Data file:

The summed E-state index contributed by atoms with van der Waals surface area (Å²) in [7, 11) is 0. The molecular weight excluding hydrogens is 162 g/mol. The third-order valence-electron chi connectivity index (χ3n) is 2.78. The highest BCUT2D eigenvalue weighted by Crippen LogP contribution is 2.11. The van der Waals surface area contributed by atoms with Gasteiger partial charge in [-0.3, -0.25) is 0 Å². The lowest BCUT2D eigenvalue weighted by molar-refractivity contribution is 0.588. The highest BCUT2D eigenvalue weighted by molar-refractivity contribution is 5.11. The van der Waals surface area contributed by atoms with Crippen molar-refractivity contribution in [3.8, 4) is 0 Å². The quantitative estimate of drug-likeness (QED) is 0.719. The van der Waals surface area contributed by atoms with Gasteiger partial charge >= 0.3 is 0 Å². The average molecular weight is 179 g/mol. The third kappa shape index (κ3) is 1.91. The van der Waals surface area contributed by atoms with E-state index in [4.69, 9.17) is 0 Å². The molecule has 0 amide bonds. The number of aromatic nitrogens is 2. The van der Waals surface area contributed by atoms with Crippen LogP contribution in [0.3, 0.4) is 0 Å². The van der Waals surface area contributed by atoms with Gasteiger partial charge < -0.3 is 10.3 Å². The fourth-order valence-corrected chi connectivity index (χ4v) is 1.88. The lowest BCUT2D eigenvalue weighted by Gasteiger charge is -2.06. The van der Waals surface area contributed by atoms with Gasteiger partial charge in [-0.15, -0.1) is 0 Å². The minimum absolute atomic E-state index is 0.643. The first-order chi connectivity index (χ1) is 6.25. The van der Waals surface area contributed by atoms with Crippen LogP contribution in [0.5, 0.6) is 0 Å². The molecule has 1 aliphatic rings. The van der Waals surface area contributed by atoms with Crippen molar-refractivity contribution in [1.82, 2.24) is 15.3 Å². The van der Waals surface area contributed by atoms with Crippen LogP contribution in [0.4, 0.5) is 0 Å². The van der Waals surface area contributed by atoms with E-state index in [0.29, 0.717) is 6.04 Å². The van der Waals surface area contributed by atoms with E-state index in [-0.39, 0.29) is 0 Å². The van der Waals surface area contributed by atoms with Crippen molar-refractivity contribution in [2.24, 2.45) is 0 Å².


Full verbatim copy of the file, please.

The summed E-state index contributed by atoms with van der Waals surface area (Å²) in [7, 11) is 0. The molecular weight excluding hydrogens is 162 g/mol. The third-order valence-electron chi connectivity index (χ3n) is 2.78. The highest BCUT2D eigenvalue weighted by Crippen LogP contribution is 2.11. The van der Waals surface area contributed by atoms with Gasteiger partial charge in [-0.3, -0.25) is 0 Å². The lowest BCUT2D eigenvalue weighted by molar-refractivity contribution is 0.588. The highest BCUT2D eigenvalue weighted by molar-refractivity contribution is 5.11. The van der Waals surface area contributed by atoms with Crippen molar-refractivity contribution in [3.8, 4) is 0 Å². The quantitative estimate of drug-likeness (QED) is 0.719. The van der Waals surface area contributed by atoms with Gasteiger partial charge >= 0.3 is 0 Å². The average molecular weight is 179 g/mol. The third kappa shape index (κ3) is 1.91. The van der Waals surface area contributed by atoms with E-state index in [4.69, 9.17) is 0 Å². The molecule has 0 amide bonds. The number of aromatic nitrogens is 2. The van der Waals surface area contributed by atoms with Crippen LogP contribution in [0.3, 0.4) is 0 Å². The van der Waals surface area contributed by atoms with Gasteiger partial charge < -0.3 is 10.3 Å². The fourth-order valence-corrected chi connectivity index (χ4v) is 1.88. The lowest BCUT2D eigenvalue weighted by Gasteiger charge is -2.06. The van der Waals surface area contributed by atoms with Gasteiger partial charge in [-0.15, -0.1) is 0 Å². The minimum absolute atomic E-state index is 0.643. The first-order chi connectivity index (χ1) is 6.25. The van der Waals surface area contributed by atoms with Crippen LogP contribution in [0.5, 0.6) is 0 Å². The molecule has 1 aliphatic rings. The van der Waals surface area contributed by atoms with Crippen molar-refractivity contribution in [1.82, 2.24) is 15.3 Å². The van der Waals surface area contributed by atoms with Crippen LogP contribution in [0.4, 0.5) is 0 Å². The van der Waals surface area contributed by atoms with E-state index in [0.29, 0.717) is 6.04 Å². The van der Waals surface area contributed by atoms with E-state index in [-0.39, 0.29) is 0 Å². The van der Waals surface area contributed by atoms with Crippen molar-refractivity contribution in [2.24, 2.45) is 0 Å².